DJ Laz

DJ Laz, whose real name is Lazaro Mendez, made waves in April 2012 when he suddenly departed Power 96.5, his home base of 22 years. (File photo / July 12, 2012)

Where is DJ Laz?

South Florida’s deep-voiced veteran deejay made a name for himself at Miami-based “Power 96” WPOW 96.5-FM, left that dance party station last year after almost two decades, and later joined WRMA 106.7-FM (renamed “DJ 106.7” to reflect his move there).

Now, the deejay known as the “Pimp with the Limp,” is no longer at WRMA.

The station, owned by Spanish Broadcasting System in Medley, has been simulcasting programming from what was known as “El Zol” WXDJ 95.7-FM, a Spanish tropical format of mostly salsa and merengue artists. And it has been rebranded as “El Nuevo Zol.”

DJ Laz, whose real name is Lazaro Mendez, did not respond Wednesday to interview requests on his social media accounts. Jesus Salas, executive vice president of programming at Spanish Broadcasting System, declined to comment except to say that the simulcast began Nov. 29.

Mendez, a longtime Plantation Acres resident, made waves in April 2012 when he suddenly departed “Power 96,” his home base of 22 years, where his dry-heave laugh and his club parties made him a local name.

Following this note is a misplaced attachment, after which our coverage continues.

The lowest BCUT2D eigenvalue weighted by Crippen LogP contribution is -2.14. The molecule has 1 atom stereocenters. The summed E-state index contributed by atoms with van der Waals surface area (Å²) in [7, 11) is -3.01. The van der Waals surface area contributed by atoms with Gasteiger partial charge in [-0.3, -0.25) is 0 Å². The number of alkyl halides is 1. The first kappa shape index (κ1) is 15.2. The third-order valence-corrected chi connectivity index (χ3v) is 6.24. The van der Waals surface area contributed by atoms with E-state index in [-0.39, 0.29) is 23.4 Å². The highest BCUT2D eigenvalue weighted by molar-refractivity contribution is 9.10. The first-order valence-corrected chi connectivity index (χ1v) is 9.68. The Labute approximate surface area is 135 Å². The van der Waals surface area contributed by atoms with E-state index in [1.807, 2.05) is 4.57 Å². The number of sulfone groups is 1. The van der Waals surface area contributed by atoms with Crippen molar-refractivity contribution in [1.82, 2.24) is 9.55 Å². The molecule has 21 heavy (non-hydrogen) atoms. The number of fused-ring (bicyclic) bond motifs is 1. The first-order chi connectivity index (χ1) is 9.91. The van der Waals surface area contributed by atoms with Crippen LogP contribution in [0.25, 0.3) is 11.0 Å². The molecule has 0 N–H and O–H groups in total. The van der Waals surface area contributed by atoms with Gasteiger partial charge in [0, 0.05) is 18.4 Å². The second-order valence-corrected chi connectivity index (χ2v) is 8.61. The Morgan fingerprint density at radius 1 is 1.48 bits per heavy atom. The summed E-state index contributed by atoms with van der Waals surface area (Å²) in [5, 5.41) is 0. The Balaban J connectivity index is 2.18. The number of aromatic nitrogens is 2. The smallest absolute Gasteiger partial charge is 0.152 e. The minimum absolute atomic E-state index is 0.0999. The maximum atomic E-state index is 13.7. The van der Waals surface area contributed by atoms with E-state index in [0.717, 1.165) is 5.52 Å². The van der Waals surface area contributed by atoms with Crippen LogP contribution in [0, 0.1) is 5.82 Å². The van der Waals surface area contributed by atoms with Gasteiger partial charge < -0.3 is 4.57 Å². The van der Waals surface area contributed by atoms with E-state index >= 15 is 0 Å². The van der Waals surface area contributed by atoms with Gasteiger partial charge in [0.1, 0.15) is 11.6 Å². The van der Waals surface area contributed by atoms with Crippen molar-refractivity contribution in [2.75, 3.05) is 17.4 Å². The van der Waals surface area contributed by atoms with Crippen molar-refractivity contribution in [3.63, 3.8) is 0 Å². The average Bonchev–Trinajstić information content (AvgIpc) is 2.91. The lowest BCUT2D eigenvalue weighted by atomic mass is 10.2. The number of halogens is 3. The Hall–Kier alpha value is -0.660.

Before he started at WRMA, billboards along Interstate 95 heavily promoted his arrival, teasing drivers with the question: “Where is DJ Laz?” When his new show went on the air July 4, 2012, Laz helmed his Fort Lauderdale-Miami market morning show from 6 to 9 a.m. weekdays. Then he’d stay on the air for another three hours for his West Coast morning-drive shift on Los Angeles sister station, KXOL 96.3-FM.

Under Laz, WRMA’s format replaced romantic Spanish-language ballads with a mix of English- and Spanish-language top 40 music (mostly dance). The station was promoted as “Miami’s new party station.”

At the time of the switch, the Hollywood, Fla., native said he hoped the format would differentiate the station from South Florida competitors who either presented English-only hits or Spanish ones.

“Every radio station can play the same music. It’s what you do between the songs that is going to set you apart from everybody else,” he said in an interview last year.

But the dial shift and format change may have not clicked with audiences or management. WRMA ranked 22nd out of 30 stations in the Fort Lauderdale-Hollywood-Miami market in percent share of overall listeners last month, meaning a weekly cumulative audience of 457,200 listeners, according to Nielsen Audio. Sister station WXDJ (the former “Zol”) ranked No. 13 with a 3.2 share of listeners for the same time period, or a weekly audience of 536,600 listeners for the same period.

johnnydiaz@tribune.com or 954-356-4939


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